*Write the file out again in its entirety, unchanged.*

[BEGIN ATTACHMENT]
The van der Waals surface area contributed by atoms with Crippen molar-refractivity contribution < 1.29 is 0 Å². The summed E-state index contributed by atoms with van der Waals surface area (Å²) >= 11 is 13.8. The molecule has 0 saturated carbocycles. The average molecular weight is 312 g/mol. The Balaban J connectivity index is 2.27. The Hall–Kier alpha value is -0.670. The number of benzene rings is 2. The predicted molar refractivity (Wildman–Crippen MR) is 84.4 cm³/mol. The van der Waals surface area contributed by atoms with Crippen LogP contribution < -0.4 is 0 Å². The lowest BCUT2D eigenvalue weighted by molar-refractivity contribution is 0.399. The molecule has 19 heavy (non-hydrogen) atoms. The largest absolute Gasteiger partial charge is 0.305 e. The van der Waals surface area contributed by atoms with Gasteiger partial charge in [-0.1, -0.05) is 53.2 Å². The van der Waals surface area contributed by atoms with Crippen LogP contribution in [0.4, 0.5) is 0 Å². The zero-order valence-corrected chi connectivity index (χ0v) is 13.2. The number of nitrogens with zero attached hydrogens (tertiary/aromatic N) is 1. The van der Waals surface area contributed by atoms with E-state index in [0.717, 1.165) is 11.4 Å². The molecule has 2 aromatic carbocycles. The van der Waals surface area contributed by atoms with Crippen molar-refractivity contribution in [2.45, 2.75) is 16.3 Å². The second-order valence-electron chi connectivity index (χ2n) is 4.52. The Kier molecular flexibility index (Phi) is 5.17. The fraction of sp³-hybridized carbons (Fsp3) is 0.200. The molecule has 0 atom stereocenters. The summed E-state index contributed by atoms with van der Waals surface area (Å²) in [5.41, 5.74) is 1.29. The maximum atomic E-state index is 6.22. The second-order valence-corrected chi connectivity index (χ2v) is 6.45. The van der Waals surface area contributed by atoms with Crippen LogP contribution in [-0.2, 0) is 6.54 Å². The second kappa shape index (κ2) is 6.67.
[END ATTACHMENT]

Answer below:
The van der Waals surface area contributed by atoms with Crippen molar-refractivity contribution < 1.29 is 0 Å². The summed E-state index contributed by atoms with van der Waals surface area (Å²) >= 11 is 13.8. The molecule has 0 saturated carbocycles. The average molecular weight is 312 g/mol. The Balaban J connectivity index is 2.27. The Hall–Kier alpha value is -0.670. The number of benzene rings is 2. The predicted molar refractivity (Wildman–Crippen MR) is 84.4 cm³/mol. The van der Waals surface area contributed by atoms with Crippen LogP contribution < -0.4 is 0 Å². The lowest BCUT2D eigenvalue weighted by molar-refractivity contribution is 0.399. The molecule has 19 heavy (non-hydrogen) atoms. The largest absolute Gasteiger partial charge is 0.305 e. The van der Waals surface area contributed by atoms with Gasteiger partial charge in [-0.1, -0.05) is 53.2 Å². The van der Waals surface area contributed by atoms with Crippen LogP contribution in [0.4, 0.5) is 0 Å². The zero-order valence-corrected chi connectivity index (χ0v) is 13.2. The number of nitrogens with zero attached hydrogens (tertiary/aromatic N) is 1. The van der Waals surface area contributed by atoms with E-state index in [0.717, 1.165) is 11.4 Å². The molecule has 2 aromatic carbocycles. The van der Waals surface area contributed by atoms with Crippen molar-refractivity contribution in [2.45, 2.75) is 16.3 Å². The second-order valence-electron chi connectivity index (χ2n) is 4.52. The Kier molecular flexibility index (Phi) is 5.17. The fraction of sp³-hybridized carbons (Fsp3) is 0.200. The molecule has 0 atom stereocenters. The summed E-state index contributed by atoms with van der Waals surface area (Å²) in [5.41, 5.74) is 1.29. The maximum atomic E-state index is 6.22. The second-order valence-corrected chi connectivity index (χ2v) is 6.45. The van der Waals surface area contributed by atoms with Crippen LogP contribution in [-0.2, 0) is 6.54 Å². The second kappa shape index (κ2) is 6.67.